As you can see, we then have to review the SPContentDatabaseIntegrity class to see what's going on in there. In the SPContentDatabaseIntegrity class, it does a lot of stuff, but what's interesting to us is the Check() method which is overloaded taking a Boolean parameter of whether it's coming from the health analyzer.

 

 this.CheckMissingWebTemplates();
this.CheckMissingFeatures();
this.CheckOrphanedSites();
this.CheckSetupFiles();
this.CheckWebParts();
this.CheckEventReceiverAssemblies();
if (calledFromHealthRule)
return;
this.AssertValidMaxRowOrdinalInAudTable();
this.CheckListSchemaLimits();

As you can see, it performs all of these checks for each content database for each Web application. We'll focus on the this.CheckWebParts(); method for this blog post.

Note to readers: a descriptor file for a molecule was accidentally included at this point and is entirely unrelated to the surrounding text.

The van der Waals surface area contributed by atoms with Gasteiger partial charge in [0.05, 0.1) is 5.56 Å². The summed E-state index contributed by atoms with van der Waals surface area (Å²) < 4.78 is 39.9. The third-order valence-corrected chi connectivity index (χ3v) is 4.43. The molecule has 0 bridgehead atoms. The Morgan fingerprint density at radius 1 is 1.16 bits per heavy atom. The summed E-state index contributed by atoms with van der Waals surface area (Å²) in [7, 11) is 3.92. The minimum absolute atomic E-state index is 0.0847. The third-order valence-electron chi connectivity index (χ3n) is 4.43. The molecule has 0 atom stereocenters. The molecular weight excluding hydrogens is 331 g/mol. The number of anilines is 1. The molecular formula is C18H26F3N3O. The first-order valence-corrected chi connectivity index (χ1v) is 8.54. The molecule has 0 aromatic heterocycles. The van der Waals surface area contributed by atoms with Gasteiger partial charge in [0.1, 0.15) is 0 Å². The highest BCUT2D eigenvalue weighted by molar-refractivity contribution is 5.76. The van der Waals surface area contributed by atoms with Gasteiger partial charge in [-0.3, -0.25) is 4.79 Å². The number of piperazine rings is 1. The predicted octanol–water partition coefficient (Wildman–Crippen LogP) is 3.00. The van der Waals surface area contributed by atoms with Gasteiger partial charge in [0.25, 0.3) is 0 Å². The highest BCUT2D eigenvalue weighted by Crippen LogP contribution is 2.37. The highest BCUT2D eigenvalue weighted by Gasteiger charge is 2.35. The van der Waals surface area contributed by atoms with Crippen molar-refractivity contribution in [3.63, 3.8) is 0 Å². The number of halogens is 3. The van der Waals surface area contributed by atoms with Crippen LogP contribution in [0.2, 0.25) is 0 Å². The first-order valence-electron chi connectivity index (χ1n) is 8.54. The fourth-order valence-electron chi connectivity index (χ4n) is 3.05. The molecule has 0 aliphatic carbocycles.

One of the first steps is to declare the SQL command used for the rest of the routine. I'm sure this will look familiar to those that have had to troubleshoot these issues in the past.

 

SELECT tp_WebPartTypeId, COUNT(1), tp_Assembly, tp_Class FROM AllWebParts

(NOLOCK) WHERE tp_WebPartTypeId IS NOT NULL AND tp_SolutionId IS NULL

GROUP BY tp_WebPartTypeId, tp_Assembly, tp_Class

This query actually varies based on the SchemaVersion, but is not that important here. 

 The next step is important and I had never thought this played into the rule, but it is a crucial piece to recognize. Using the Microsoft.SharePoint assembly it creates a new Microsoft.SharePoint.ApplicationRuntime.SafeControls object passing in the Web application and the Default zone of the Web application. At this point, I'll give you the solution to the problem I was having.